I was "shamed" for getting an HIV test. The scariest part of this statement is that I was shamed by my own doctor.
I went in for my annual physical (or as it is now know, my annual "Well Woman" checkup thanks to the Affordable Care Act), and while they were taking my blood, I requested they do an HIV test.
The nurse looked at me. "Why would you need that? Didn't you just get married?"
Calmly, I explained that despite being in a long-term and committed relationship with a single partner (that just happens to be a married relationship), I like the piece of mind knowing my status, and am taking control of my own healthcare by getting tested on a regular basis.
She took the extra blood and that was that.
But a week later, when I went in for my exam and test results, I heard about my extra test again. This time from my doctor. While going through my results, the doctor paused at the HIV test results (which were negative).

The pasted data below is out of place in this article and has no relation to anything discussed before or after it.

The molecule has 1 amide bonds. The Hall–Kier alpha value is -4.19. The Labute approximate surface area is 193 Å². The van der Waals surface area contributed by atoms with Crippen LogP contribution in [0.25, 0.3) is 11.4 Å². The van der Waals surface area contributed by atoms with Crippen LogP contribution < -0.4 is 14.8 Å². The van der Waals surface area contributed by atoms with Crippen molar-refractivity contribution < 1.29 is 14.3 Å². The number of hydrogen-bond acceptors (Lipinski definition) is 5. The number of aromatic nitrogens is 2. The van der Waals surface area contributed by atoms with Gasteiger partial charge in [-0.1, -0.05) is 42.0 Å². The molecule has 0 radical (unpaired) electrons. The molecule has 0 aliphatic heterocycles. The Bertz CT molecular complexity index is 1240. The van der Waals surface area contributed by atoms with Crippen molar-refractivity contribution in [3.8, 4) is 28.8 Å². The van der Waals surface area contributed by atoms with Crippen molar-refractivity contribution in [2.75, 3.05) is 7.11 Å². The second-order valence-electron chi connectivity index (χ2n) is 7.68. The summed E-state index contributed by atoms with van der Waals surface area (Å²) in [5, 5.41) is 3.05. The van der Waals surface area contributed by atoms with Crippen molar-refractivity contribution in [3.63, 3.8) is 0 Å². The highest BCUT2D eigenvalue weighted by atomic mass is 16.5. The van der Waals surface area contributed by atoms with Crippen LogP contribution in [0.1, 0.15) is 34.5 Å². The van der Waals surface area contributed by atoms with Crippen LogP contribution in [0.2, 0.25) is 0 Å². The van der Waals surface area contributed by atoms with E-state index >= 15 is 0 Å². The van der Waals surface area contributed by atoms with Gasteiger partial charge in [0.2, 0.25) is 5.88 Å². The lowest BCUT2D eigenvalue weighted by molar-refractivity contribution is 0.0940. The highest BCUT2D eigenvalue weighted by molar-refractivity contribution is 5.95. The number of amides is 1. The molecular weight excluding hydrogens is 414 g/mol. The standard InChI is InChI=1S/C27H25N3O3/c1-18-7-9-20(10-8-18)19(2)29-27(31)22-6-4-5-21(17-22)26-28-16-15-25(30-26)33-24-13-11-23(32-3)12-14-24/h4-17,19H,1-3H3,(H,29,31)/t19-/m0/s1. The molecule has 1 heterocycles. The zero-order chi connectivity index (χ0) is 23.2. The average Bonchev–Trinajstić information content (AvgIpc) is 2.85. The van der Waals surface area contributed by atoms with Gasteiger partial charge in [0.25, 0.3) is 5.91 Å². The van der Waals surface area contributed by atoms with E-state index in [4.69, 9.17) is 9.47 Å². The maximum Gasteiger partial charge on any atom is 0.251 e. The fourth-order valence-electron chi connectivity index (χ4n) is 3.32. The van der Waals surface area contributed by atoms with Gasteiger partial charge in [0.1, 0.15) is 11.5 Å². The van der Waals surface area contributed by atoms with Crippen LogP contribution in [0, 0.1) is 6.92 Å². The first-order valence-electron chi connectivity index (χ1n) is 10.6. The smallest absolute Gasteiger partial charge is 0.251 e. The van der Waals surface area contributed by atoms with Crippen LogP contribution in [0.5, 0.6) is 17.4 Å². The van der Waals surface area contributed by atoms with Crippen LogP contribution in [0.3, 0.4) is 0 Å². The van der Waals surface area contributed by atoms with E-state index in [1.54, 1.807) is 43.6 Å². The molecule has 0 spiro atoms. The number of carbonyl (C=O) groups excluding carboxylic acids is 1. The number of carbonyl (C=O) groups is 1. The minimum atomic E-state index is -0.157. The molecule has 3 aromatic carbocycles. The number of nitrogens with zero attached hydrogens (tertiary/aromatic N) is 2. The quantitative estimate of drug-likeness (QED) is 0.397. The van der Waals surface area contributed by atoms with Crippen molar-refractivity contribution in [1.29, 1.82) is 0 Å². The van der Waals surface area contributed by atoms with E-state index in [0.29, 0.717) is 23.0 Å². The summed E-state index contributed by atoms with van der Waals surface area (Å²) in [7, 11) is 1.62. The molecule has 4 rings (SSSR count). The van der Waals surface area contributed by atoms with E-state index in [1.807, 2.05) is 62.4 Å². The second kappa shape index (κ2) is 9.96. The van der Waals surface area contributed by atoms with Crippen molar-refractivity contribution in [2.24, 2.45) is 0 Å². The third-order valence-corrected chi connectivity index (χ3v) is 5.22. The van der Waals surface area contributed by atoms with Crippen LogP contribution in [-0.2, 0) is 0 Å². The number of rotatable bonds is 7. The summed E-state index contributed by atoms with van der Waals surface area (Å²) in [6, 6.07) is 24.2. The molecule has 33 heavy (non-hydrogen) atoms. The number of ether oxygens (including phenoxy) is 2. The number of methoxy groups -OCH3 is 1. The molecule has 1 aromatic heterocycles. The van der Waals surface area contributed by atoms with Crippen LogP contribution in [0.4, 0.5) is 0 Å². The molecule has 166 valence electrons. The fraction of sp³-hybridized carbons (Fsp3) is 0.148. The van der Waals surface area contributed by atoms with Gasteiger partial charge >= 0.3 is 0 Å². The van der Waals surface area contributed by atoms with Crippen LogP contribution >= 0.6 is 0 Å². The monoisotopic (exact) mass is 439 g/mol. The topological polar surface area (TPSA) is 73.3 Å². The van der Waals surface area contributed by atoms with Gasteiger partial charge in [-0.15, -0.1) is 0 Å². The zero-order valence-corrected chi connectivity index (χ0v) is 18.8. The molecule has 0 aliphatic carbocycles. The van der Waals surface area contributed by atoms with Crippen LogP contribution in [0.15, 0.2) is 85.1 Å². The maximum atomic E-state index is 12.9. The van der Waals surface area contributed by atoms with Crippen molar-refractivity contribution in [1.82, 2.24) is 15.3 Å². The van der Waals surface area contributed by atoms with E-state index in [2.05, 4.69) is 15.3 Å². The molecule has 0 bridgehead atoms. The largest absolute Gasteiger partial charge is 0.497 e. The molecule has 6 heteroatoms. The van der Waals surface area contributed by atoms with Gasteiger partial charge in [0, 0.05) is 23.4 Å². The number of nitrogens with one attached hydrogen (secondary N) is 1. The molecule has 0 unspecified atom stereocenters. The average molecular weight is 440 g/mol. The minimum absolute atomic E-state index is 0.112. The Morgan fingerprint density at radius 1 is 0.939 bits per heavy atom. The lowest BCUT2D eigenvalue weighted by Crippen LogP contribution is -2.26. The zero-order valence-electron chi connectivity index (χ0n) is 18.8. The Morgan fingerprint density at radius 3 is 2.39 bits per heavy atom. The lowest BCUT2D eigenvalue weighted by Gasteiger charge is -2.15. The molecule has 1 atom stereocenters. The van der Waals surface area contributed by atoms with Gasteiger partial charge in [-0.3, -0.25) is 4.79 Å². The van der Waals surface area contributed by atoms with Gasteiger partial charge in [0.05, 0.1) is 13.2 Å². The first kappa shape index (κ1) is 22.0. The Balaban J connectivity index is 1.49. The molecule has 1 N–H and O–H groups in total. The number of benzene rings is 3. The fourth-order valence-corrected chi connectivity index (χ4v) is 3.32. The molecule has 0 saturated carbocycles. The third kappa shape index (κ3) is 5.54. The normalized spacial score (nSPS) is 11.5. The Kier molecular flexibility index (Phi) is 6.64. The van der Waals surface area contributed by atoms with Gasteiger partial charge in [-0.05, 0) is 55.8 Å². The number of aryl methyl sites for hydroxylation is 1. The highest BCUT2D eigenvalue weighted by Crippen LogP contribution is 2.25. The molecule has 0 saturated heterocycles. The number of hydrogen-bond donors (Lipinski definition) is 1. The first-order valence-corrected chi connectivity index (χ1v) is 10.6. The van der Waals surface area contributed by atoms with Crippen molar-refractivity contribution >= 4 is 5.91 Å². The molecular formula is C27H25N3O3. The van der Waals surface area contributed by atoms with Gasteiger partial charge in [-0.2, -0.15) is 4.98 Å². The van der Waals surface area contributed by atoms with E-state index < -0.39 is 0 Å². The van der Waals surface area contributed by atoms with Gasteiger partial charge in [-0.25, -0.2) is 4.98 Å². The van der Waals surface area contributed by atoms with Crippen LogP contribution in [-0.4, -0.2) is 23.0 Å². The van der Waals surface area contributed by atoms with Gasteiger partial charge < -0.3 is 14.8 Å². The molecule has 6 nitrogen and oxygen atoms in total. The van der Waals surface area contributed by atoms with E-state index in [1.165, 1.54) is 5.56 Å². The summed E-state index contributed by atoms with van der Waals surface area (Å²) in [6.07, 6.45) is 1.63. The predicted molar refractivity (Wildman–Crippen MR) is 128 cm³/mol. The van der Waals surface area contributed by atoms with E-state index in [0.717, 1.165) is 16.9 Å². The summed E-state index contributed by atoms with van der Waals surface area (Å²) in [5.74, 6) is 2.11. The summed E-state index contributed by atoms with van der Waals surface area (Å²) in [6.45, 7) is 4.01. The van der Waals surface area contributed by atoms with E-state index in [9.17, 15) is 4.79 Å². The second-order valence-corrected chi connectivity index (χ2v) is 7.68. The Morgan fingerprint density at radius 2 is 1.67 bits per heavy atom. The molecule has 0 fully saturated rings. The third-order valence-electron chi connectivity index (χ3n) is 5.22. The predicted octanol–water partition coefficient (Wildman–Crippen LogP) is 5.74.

"I'm so sorry - I didn't ask them to add that test in. Did you?" he asked in a very nervous voice.
Again, I explained that I requested the test and like knowing my status. Plus, now that annual HIV testing is covered under the Affordable Care Act, there is no good reason NOT to get tested annually. Still, he bristled.
"It's just not something I want you to think I ordered for you."
I was shocked that healthcare providers were so questioning about my decision to know my HIV status and to take a proactive stance about my own health. With an epidemic like HIV and AIDS infecting millions of Americans (particularly young people), why would anyone question my decision to know my status?
Never in either of these conversations did anyone talk about risk factors, or question my protection habits. It was assumed that ordering an HIV test would be insulting to me, rather than empowering.
I am proud to know my status. I am thankful for the piece of mind that test gives me. And I feel stronger knowing that I taking an active role in keeping myself healthy.